As we stand on the verge of another potentially divisive period of ballot counting, it’s worth looking back to Americans’ political attitudes during the long 2000 presidential recount.
Although political elites were deeply divided in the aftermath of the 2000 election, there is little evidence that most Americans were. [IMGCAP(1)]
At no time during the 36-day aftermath of the 2000 election did Americans see the situation as a crisis. In four polls conducted by Gallup, CNN and USA Today from Nov. 11, 2000, to Dec. 10, 2000, no more than 17 percent described the situation that way. About 45 percent called it a major problem, roughly a quarter viewed it as a minor problem, and 10 percent said it was not a problem at all.
Views of the Supreme Court remained remarkably stable throughout the controversy. In a Dec. 10 poll, 58 percent told ABC News/Washington Post interviewers that their opinion of the court had not changed as a result of its order stopping the recount. Only 15 percent said their opinion was higher, while 25 percent said it was lower. And Gallup’s findings about the court’s standing in June 2001 were virtually identical to those of June 2000.
Americans made an interesting distinction about legitimacy in 2000. In five questions asked by Gallup, CNN and USA Today from Nov. 11 to Dec. 13, roughly 80 percent said that “if George W. Bush is declared the winner and inaugurated [next January],” they would accept him as the legitimate president. Slightly smaller majorities gave that response about Al Gore. But smaller majorities in other questions said the president would have been “legitimately elected.”
In a February 2001 Mason Dixon poll, 57 percent of Floridians said the election process there was fair, while 36 percent said it was not. However, respondents were split over whether the certified results were accurate: 46 percent said yes, 46 percent said no.
In a Dec. 12-13, 2000, Zogby International poll, 92 percent said their vote had been counted properly. One percent said it had not been.
Americans’ composure in the election’s aftermath was remarkable because during this period, Americans remained evenly split in their choice for president. Throughout, Americans said they could live with either man as president.
… What They Think About 2004. Polls today show that most people feel confident their votes will be counted accurately. They are slightly less confident about votes in the country as a whole.
When asked in July 2004 by Zogby International whether they agreed or disagreed that their vote will be “actually counted accurately,” 83 percent said it would be. Just 9 percent disagreed. In a July NPR survey, 64 percent were very confident and 30 percent said they were somewhat confident that their vote would be “properly and accurately” counted. Six percent were not very confident or not at all confident.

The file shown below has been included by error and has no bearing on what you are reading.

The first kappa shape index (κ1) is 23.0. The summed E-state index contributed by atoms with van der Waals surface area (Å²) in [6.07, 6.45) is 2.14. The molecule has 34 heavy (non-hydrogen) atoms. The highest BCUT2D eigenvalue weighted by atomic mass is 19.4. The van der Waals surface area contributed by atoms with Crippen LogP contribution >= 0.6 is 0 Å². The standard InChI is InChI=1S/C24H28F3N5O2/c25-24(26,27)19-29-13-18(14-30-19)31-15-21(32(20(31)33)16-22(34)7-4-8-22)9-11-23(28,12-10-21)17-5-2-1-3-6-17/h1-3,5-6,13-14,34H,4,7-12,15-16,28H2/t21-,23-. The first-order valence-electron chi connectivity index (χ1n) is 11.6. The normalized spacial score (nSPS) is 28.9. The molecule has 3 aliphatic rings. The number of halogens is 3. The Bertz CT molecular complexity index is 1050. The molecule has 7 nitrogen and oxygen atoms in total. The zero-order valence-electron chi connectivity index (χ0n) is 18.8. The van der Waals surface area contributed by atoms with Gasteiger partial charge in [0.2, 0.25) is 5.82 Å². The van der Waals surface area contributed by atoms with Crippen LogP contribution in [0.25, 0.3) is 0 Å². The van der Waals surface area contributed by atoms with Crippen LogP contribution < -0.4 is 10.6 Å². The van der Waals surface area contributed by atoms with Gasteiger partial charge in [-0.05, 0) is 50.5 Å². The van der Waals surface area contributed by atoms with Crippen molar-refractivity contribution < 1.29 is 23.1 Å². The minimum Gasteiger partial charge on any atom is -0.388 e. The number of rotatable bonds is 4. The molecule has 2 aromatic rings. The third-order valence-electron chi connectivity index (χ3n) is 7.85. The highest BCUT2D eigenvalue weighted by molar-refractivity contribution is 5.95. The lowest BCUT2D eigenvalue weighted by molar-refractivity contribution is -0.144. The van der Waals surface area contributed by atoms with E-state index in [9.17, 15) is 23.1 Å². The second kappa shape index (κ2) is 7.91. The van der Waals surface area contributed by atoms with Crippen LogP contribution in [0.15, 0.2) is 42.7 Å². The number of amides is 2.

In an Oct. 19-21 survey, 70 percent of respondents told Schulman Ronca Bucuvalas/Time that they were either not very worried (20 percent) or not at all worried (50 percent) that their own vote would not be counted accurately.
In Pew’s Oct. 15-19 survey, 62 percent were very confident about their vote being counted accurately, while 26 percent were somewhat confident. Another 11 percent were not too confident or not at all confident. And in the Oct. 24-27 ABC News poll, 62 percent of likely voters were very confident and 29 percent were somewhat confident that their own vote would be counted accurately.
A quarter of likely voters in the ABC News poll said they were confident that “the votes for president across the county will be counted accurately,” compared to 46 percent who were somewhat confident. Another 20 percent were not too confident and 8 percent were not at all confident.
An Oct. 14-19 national Marist poll found that 4 percent thought the problems people had with voting on Election Day 2000 had been completely corrected, 47 percent mostly corrected, 26 percent mostly not corrected and 14 percent not corrected at all.
However, the polls reveal noticeably deeper concern in the African-American community. In the September-October Joint Center for Political Studies poll, 63 percent of blacks said that they were very concerned that their vote would be counted and 16 percent somewhat concerned.
A Clear Winner? An Associated Press/Ipsos survey found that 61 percent of likely voters told interviewers that there would be a clear winner on Nov. 3. Only 38 percent disagreed.
Karlyn Bowman is a resident fellow specializing in public opinion and polls at the American Enterprise Institute.